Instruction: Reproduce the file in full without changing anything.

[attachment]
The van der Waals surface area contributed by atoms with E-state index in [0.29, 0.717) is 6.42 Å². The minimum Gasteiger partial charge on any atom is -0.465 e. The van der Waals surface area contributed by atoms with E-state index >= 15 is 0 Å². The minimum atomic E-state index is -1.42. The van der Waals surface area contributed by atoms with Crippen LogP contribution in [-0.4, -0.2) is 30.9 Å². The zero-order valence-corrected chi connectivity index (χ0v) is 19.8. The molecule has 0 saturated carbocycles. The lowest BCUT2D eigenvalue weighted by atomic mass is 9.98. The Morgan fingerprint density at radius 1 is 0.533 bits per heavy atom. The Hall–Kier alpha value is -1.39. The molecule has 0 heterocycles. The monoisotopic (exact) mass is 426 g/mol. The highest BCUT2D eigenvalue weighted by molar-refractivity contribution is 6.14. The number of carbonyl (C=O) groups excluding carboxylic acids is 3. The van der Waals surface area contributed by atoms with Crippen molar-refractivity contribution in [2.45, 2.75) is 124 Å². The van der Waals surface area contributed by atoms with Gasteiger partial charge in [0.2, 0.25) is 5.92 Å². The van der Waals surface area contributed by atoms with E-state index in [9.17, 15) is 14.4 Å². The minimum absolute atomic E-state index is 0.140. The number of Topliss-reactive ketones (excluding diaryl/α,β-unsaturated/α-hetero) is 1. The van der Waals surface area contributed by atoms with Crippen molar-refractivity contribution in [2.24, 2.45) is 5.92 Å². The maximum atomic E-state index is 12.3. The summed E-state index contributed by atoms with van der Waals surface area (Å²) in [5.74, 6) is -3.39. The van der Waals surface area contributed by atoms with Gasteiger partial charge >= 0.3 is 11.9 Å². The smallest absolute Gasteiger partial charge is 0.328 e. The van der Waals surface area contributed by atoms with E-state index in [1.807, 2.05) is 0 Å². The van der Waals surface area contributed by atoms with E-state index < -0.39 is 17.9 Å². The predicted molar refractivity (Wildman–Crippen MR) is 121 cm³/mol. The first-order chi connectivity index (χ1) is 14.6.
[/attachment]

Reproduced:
The van der Waals surface area contributed by atoms with E-state index in [0.29, 0.717) is 6.42 Å². The minimum Gasteiger partial charge on any atom is -0.465 e. The van der Waals surface area contributed by atoms with E-state index >= 15 is 0 Å². The minimum atomic E-state index is -1.42. The van der Waals surface area contributed by atoms with Crippen LogP contribution in [-0.4, -0.2) is 30.9 Å². The zero-order valence-corrected chi connectivity index (χ0v) is 19.8. The molecule has 0 saturated carbocycles. The lowest BCUT2D eigenvalue weighted by atomic mass is 9.98. The Morgan fingerprint density at radius 1 is 0.533 bits per heavy atom. The Hall–Kier alpha value is -1.39. The molecule has 0 heterocycles. The monoisotopic (exact) mass is 426 g/mol. The highest BCUT2D eigenvalue weighted by molar-refractivity contribution is 6.14. The number of carbonyl (C=O) groups excluding carboxylic acids is 3. The van der Waals surface area contributed by atoms with Crippen molar-refractivity contribution in [2.45, 2.75) is 124 Å². The van der Waals surface area contributed by atoms with Gasteiger partial charge in [0.2, 0.25) is 5.92 Å². The van der Waals surface area contributed by atoms with E-state index in [9.17, 15) is 14.4 Å². The minimum absolute atomic E-state index is 0.140. The number of Topliss-reactive ketones (excluding diaryl/α,β-unsaturated/α-hetero) is 1. The van der Waals surface area contributed by atoms with Crippen molar-refractivity contribution in [2.24, 2.45) is 5.92 Å². The maximum atomic E-state index is 12.3. The summed E-state index contributed by atoms with van der Waals surface area (Å²) in [5.74, 6) is -3.39. The van der Waals surface area contributed by atoms with Gasteiger partial charge >= 0.3 is 11.9 Å². The smallest absolute Gasteiger partial charge is 0.328 e. The van der Waals surface area contributed by atoms with E-state index in [1.807, 2.05) is 0 Å². The van der Waals surface area contributed by atoms with E-state index < -0.39 is 17.9 Å². The predicted molar refractivity (Wildman–Crippen MR) is 121 cm³/mol. The first-order chi connectivity index (χ1) is 14.6.